Reflections: Jerry Garcia’s Life and Legacy (Warren Haynes, Jorma Kaukonen, Chuck Leavell, Ronnie McCoury, Brad Barr…)
Back in 1973 when I was in the Allman Brothers Band, we played several shows with The Grateful Dead. Probably the most notable was the show in Watkins Glen, NY on July 28th which also included The Band. Billed as “Summer Jam,” it turned out to be an historic show, the most attended one day musical event ever at the time…with over 600,000 people attending. I was fairly new in the band, having joined in the summer of ’72, and the position constituted a huge step up for me. We had recorded but not yet released the Brothers and Sisters record, which was to top the charts by fall of ’73 and had three hit singles on it…“Ramblin’ Man”, “Jessica” and “Come and Go Blues”. Even without the new record out, our concerts were selling out and we were all ridding high. Of course, so were Jerry Garcia and the Dead at the time. I remember meeting Garcia back stage the day before the show, when we were all doing sound checks. There were already some fans there, and the Dead’s sound check turned into a long set to entertain them…probably a couple of hours or so.
I was only 21 at the time, young and wide-eyed at all that was going on. Garcia was an icon, a cult music hero and of course a very famous guy and easy to recognize. I was pretty shy at the time and felt a bit intimidated by the whole situation, but of course I wanted to meet Jerry Garcia, and was thrilled to do so. We didn’t exchange a lot, just some pleasantries and musical compliments, with him welcoming me into the ABB and both of us saying that we looked forward to the jam the next night after all three bands had played. I had already been warned about the notorious dosing of folks that would sometimes happen backstage with the Dead…which I believe mostly came from a guy named Owsley, one of their “insiders.” I was told not to drink anything from a bottle, can or glass that had been opened, and to wipe the top of any can before I drank out of it (sometimes drops of acid would be put on the tops of the cans in the coolers). So I was very careful, and luckily avoided any surprises.
The promoters of the show knew it would be a big draw…talk was that maybe 100,000 might show. But none of us in our wildest imaginations thought it would turn out the way it did…breaking all previous records for attendance, even surpassing Woodstock.
The Dead opened the show the next day, playing two long sets and Garcia taking some adventurous and exploratory solos. I didn’t watch all of it, but peeked out occasionally to listen. They were in their element and had the crowd going strong. The Band played next, but were interrupted with a downpour of rain, having to stop for a while before finishing. We played third…doing a long almost three hour set in two segments, playing the songs the fans already knew, and some of the new yet-to-be-heard tunes from Brothers and Sisters.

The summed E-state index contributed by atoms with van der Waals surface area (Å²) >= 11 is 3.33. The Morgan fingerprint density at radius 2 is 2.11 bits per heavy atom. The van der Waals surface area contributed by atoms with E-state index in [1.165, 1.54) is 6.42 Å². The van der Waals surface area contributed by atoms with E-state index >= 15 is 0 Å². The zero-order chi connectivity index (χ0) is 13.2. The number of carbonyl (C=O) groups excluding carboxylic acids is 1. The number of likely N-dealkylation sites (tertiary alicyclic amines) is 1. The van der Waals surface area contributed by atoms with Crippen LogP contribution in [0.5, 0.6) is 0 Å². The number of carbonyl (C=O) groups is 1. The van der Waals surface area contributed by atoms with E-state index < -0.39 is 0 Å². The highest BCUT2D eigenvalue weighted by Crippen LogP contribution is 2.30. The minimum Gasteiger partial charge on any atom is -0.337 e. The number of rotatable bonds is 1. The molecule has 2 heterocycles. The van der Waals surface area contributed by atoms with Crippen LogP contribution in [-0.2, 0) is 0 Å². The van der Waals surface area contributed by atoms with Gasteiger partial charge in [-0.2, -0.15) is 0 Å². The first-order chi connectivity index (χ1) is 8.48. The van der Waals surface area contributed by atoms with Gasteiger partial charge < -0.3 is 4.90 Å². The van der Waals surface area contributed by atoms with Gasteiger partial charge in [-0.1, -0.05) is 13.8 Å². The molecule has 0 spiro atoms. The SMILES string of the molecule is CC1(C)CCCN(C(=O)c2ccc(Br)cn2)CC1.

After all of that, there was a v-e-r-y long jam session that included members of all the bands. I jumped in occasionally…I certainly wanted to say that I had “Jammed with Garcia”! I may have played on “Not Fade Away”, “Mountain Jam” and a couple of others…and it was a real treat for my young self to share the stage with not only Garcia, but all the others in the Dead and The Band.
We did other shows that year with the Dead, the most memorable of which was New Year’s Eve in San Francisco at the Cow Palace. It was an amazing show, both bands playing well and everyone partying to the Max. Bill Graham, who promoted the show, came down from the top of the building at midnight dressed in a diaper as the “New Year Baby”. The crowd was throughly entertained, and we had the obligatory jam afterwards, playing well into the early morning hours of 1974. Garcia played his ass off, and it was again a real pleasure to be on stage with him. By then we knew each other better, and I was more willing to stretch out and participate with stronger energy. We had some nice exchanges between us, and I can just say that I am truly grateful to have played with such a giant of rock music. Jerry was always nice and encouraging to me, and I only wish I could have spent more time with him. By the way, one of our drummers, Butch Trucks, did not escape the efforts of Mr. Owsley on that New Years’ Eve concert…he got dosed and told me later that as he was playing his drums kept moving away from him and he had to chase them…ahh, that was the way of the times!
ADAM AIJALA (YONDER MOUNTAIN STRING BAND)
Jerry has had a major impact on the way I approach the guitar. Even though he’s been gone for quite awhile, I am still learning from him and, man, he’s the reason I got into bluegrass. With that in mind, I guess his impact on the music I write is pretty huge considering I’ve played in a bluegrass band for the last 14 years. Wish he was still around.
BRAD BARR (THE SLIP, BARR BROTHERS)
Jerry Garcia brought to music and culture a wonderful mischievousness, eloquence, and broad sense of the connections that seemingly disparate musical styles shared — not to mention a blistering guitar tone, especially in the early days. I’m not sure if another western musician in the mid-sixties had such an all-encompassing vision for popular music, where old-time folk songs, rhythm and blues, and forward reaching psychedelic improvisations/soundscapes could exist together, rooted in their alternative and devious origins. I miss him.
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